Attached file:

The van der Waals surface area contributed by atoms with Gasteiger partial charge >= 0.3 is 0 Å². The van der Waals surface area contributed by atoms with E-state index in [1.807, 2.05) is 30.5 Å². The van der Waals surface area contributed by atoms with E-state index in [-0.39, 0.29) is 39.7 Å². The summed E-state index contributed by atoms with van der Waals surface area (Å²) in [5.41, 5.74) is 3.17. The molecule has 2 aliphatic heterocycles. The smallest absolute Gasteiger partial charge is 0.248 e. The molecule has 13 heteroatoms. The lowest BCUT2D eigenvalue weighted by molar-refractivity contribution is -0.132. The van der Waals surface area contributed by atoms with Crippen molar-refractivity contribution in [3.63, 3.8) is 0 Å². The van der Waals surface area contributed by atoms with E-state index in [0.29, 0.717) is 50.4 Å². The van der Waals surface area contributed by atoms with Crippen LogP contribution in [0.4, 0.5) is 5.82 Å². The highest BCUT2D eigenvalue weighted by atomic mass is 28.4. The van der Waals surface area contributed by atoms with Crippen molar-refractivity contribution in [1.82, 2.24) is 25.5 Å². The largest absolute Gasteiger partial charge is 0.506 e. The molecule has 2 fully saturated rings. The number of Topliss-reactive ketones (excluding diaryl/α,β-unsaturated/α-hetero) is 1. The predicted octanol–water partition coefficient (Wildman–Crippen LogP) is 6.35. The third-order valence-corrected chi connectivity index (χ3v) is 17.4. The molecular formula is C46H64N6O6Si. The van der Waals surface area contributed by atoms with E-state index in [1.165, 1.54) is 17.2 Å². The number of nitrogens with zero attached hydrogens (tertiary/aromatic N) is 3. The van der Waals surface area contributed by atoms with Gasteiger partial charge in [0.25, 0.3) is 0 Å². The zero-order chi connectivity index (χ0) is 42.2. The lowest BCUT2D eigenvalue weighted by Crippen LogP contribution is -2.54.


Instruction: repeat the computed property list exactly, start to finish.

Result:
The van der Waals surface area contributed by atoms with Gasteiger partial charge >= 0.3 is 0 Å². The van der Waals surface area contributed by atoms with E-state index in [1.807, 2.05) is 30.5 Å². The van der Waals surface area contributed by atoms with E-state index in [-0.39, 0.29) is 39.7 Å². The summed E-state index contributed by atoms with van der Waals surface area (Å²) in [5.41, 5.74) is 3.17. The molecule has 2 aliphatic heterocycles. The smallest absolute Gasteiger partial charge is 0.248 e. The molecule has 13 heteroatoms. The lowest BCUT2D eigenvalue weighted by molar-refractivity contribution is -0.132. The van der Waals surface area contributed by atoms with Crippen molar-refractivity contribution in [3.63, 3.8) is 0 Å². The van der Waals surface area contributed by atoms with E-state index in [0.29, 0.717) is 50.4 Å². The van der Waals surface area contributed by atoms with Crippen LogP contribution in [0.4, 0.5) is 5.82 Å². The highest BCUT2D eigenvalue weighted by atomic mass is 28.4. The van der Waals surface area contributed by atoms with Crippen molar-refractivity contribution in [1.82, 2.24) is 25.5 Å². The largest absolute Gasteiger partial charge is 0.506 e. The molecule has 2 fully saturated rings. The number of Topliss-reactive ketones (excluding diaryl/α,β-unsaturated/α-hetero) is 1. The predicted octanol–water partition coefficient (Wildman–Crippen LogP) is 6.35. The third-order valence-corrected chi connectivity index (χ3v) is 17.4. The molecular formula is C46H64N6O6Si. The van der Waals surface area contributed by atoms with E-state index in [1.165, 1.54) is 17.2 Å². The number of nitrogens with zero attached hydrogens (tertiary/aromatic N) is 3. The van der Waals surface area contributed by atoms with Gasteiger partial charge in [0.25, 0.3) is 0 Å². The zero-order chi connectivity index (χ0) is 42.2. The lowest BCUT2D eigenvalue weighted by Crippen LogP contribution is -2.54.